Medication and behaviour management resources

New government resources to assist the delivery of best practice in aged care medication and behaviour management have just been released.

A trio of resources to assist the delivery of best practice in aged care medication and behaviour management was released by the government yesterday.

The release comprises updated guidelines on medication management in residential aged care facilities with an accompanying guide for residents and carers, plus two decision-making toolkits for supporting a restraint free environment – one for residential aged care and one for community aged care.

Minister for Ageing Mark Butler said the resources reflect the latest research and accepted better practice.

“All of these guides will not only help to improve residents’ health, but also their quality of life,” Mr Butler said in a statement. 

Medication management

The guiding principles are intended to promote safe and appropriate medication management and assist facilities to develop, implement and evaluate policies and procedures.

The new guidelines on medication management is an update on the 2002 edition, which was evaluated in 2007. 

The subsequent review involved peak organisations and medication management experts, providers, staff, health care professionals, and resident and carer representatives.

The guiding principles will support care managers and staff by helping them to develop, put into practice and continuously assess their policies and procedures, Mr Butler said.

“The accompanying guide outlines questions and answers that tackle some key topics in the guiding principles, helping residents and carers to play an active part in the safe management of medicines.” 

In applying the guidelines, facilities must comply with all national and state legislation and regulation, plus meet other requirements such as licensing and accreditation standards and requirements.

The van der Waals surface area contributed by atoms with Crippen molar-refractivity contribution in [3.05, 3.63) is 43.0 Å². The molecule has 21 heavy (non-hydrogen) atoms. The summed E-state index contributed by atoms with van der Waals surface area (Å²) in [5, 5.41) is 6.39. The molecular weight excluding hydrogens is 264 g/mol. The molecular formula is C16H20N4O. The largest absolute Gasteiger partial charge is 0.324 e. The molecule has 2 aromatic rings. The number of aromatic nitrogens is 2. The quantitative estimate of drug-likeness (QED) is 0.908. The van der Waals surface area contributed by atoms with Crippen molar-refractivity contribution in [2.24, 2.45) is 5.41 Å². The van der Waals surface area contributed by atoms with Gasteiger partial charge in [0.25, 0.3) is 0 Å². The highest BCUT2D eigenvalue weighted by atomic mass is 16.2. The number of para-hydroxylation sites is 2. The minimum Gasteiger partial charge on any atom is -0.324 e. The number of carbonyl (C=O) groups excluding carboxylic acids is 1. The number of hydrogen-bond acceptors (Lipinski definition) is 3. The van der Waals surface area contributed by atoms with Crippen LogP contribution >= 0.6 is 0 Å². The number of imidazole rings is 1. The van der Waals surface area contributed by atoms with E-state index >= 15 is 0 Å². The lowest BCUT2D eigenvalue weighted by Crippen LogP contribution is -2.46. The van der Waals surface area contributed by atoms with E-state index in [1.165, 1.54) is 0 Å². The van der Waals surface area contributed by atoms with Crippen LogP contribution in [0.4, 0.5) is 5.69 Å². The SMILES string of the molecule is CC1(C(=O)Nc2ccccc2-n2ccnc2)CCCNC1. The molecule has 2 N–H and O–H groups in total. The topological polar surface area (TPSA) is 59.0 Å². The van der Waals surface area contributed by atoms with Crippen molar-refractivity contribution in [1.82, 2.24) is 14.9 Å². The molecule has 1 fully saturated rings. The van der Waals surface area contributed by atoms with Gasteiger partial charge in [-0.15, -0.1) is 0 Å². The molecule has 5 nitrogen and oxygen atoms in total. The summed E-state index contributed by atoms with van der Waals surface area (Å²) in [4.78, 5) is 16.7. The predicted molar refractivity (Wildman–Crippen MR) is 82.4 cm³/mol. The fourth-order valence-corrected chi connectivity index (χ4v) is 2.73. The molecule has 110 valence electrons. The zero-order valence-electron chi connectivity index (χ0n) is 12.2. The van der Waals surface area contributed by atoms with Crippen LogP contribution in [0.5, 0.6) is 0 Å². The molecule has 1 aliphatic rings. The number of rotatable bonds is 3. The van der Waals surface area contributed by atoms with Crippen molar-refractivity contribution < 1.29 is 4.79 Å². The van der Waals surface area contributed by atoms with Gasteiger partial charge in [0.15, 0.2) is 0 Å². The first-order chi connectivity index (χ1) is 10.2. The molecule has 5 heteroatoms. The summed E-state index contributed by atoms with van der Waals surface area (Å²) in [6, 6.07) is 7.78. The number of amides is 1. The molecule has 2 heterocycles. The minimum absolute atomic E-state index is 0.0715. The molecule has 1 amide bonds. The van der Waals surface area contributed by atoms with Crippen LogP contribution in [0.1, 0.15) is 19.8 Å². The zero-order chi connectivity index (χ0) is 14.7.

A restraint free environment

The two decision-making tools provide workers in community and residential settings alternatives to using restraint. 

It is based on the policy that restraint must always be the last resort after all reasonable alternative management options have been exhausted.

“The tools cover organisational, environmental, physical and psychosocial considerations, and set out practical strategies that reduce the need to consider restraint as a care option, Mr Butler said.

“It is important that we provide staff and managers with the right skills and knowledge to ensure a safe and respectful environment for older Australians receiving care.” 

The toolkits contain handbooks, posters, checklists and an information leaflet for relatives and carers.

Australian Government-funded residential aged care facilities will receive copies of the guidelines, decision-making tools and promotional materials over the coming weeks, the Department of Health and Ageing said.

And all the materials are available on the department’s website. Links to relevant pages below:

Guiding principles for medication management in residential aged care facilities – 2012  

Decision-Making Tool: Supporting a Restraint Free Environment in Residential Aged Care

Decision-Making Tool: Supporting a Restraint Free Environment in Community Aged Care

Tags: behaviour-management, decision-making-tools, government-resources, medication-management, restraint-free-environment,

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